Beware: Your LinkedIn Inbox May Contain Malware
The current unstable economy has left quite a few people looking for a new job. A lot of those people are using LinkedIn to seek new job opportunities, but a group of bad actors is doing their best to make looking for a job a bad time.
A new, very elaborate malware campaign has been detected by security researchers working with eSentire. The malware used by the hackers is called "more_eggs" and is a fileless backdoor, distributed through believable phishing messages sent to victims' LinkedIn inboxes.
We previously covered the campaign and mentioned that what sets it apart is the great pains that the bad actors took to make their phishing lures look as believable as possible. The messages contain malicious archive files, usually zips, that are named exactly like the job specialization of the victim, but with the word "position" appended, as reported by eSentire in their full report that came out a day after the original announcement of the phishing campaign.
Once a LinkedIn user targeted by the campaign opens the fake job offer, they launch the silent install of the fileless backdoor more_eggs. The backdoor is a significant threat, as it allows the threat actors behind the campaign download additional malicious files on the victim's system and take control of the compromised system.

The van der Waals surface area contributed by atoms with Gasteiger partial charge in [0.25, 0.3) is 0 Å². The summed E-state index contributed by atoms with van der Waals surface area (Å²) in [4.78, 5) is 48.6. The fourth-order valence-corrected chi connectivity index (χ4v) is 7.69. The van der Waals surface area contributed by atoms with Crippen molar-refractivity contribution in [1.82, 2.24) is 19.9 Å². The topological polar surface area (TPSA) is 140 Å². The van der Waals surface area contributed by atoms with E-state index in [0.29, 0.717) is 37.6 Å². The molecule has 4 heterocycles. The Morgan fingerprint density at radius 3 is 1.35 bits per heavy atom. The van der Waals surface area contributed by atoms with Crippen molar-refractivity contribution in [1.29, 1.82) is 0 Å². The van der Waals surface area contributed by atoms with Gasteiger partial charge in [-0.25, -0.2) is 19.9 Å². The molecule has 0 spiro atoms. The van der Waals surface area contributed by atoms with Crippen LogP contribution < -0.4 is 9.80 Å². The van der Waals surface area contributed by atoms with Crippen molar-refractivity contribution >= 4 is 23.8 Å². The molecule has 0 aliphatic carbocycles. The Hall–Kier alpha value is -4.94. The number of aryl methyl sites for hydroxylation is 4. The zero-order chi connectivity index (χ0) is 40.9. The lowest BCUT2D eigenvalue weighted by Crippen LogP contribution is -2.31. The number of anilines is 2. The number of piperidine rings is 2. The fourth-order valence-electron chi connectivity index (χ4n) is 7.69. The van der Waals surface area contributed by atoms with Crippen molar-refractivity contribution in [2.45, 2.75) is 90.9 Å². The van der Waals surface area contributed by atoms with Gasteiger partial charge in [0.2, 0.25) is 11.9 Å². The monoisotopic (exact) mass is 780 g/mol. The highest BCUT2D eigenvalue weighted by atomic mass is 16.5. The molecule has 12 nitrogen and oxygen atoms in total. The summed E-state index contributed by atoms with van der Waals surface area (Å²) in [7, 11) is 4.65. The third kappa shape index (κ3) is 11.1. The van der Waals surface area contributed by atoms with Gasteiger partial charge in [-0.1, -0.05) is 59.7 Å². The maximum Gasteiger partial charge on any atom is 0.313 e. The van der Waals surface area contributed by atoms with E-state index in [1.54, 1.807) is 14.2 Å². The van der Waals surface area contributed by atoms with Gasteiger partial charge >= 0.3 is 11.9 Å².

eSentire experts list the threat actors behind the malware as an entity called Golden Chickens and explain that the more_eggs malware is not operated by them only, but is rather sold as a service package to other hackers who want to use it. "Malware as a service" is not a new concept.
We have previously seen threat actors distributing ransomware and other types of malware as a service, either against upfront payment or against a cut of the profit made by the third-party hackers who deploy the malware.
More_eggs is a significant threat because it hijacks and uses Windows processes to deploy itself. Those legitimate processes are given functions to execute using scripts. Due to the low profile that the malware maintains on the victim's system, being fileless and abusing legitimate system processes, the malware has attracted the attention of notorious advanced persistent threat groups including Cobalt Group, FIN6 and Evilnum.
eSentire has published a number of threat indicators related to the more_eggs malware. Most notably, they listed the file hash of the malicious zip file and the download server used by the malware.
More_eggs zip file hash: 776c355a89d32157857113a49e516e74
The fact that large threat actors are showing interest in the more_eggs malware indicates that the highly targeted approach to phishing, sometimes called spear phishing, seems to be working out for the hackers.